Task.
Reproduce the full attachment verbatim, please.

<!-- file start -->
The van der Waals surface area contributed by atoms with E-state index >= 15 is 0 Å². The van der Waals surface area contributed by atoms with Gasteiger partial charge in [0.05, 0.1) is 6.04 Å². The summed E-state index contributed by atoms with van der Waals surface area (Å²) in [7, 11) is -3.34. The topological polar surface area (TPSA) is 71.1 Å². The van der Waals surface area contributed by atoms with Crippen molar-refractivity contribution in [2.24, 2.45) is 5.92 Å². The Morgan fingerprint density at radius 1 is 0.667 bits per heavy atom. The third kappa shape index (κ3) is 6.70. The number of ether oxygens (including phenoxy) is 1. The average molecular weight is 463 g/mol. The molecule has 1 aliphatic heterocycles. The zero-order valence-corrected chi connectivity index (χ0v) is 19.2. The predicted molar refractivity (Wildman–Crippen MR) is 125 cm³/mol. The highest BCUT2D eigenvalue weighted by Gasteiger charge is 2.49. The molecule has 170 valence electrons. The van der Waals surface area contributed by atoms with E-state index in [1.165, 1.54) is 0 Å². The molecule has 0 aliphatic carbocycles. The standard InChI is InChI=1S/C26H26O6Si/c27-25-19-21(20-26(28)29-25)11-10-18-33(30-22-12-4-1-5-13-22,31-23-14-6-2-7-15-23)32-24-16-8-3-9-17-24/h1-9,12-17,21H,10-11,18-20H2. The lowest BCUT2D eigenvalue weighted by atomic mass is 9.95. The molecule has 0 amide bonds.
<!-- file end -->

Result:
The van der Waals surface area contributed by atoms with E-state index >= 15 is 0 Å². The van der Waals surface area contributed by atoms with Gasteiger partial charge in [0.05, 0.1) is 6.04 Å². The summed E-state index contributed by atoms with van der Waals surface area (Å²) in [7, 11) is -3.34. The topological polar surface area (TPSA) is 71.1 Å². The van der Waals surface area contributed by atoms with Crippen molar-refractivity contribution in [2.24, 2.45) is 5.92 Å². The Morgan fingerprint density at radius 1 is 0.667 bits per heavy atom. The third kappa shape index (κ3) is 6.70. The number of ether oxygens (including phenoxy) is 1. The average molecular weight is 463 g/mol. The molecule has 1 aliphatic heterocycles. The zero-order valence-corrected chi connectivity index (χ0v) is 19.2. The predicted molar refractivity (Wildman–Crippen MR) is 125 cm³/mol. The highest BCUT2D eigenvalue weighted by Gasteiger charge is 2.49. The molecule has 170 valence electrons. The van der Waals surface area contributed by atoms with E-state index in [1.165, 1.54) is 0 Å². The molecule has 0 aliphatic carbocycles. The standard InChI is InChI=1S/C26H26O6Si/c27-25-19-21(20-26(28)29-25)11-10-18-33(30-22-12-4-1-5-13-22,31-23-14-6-2-7-15-23)32-24-16-8-3-9-17-24/h1-9,12-17,21H,10-11,18-20H2. The lowest BCUT2D eigenvalue weighted by atomic mass is 9.95. The molecule has 0 amide bonds.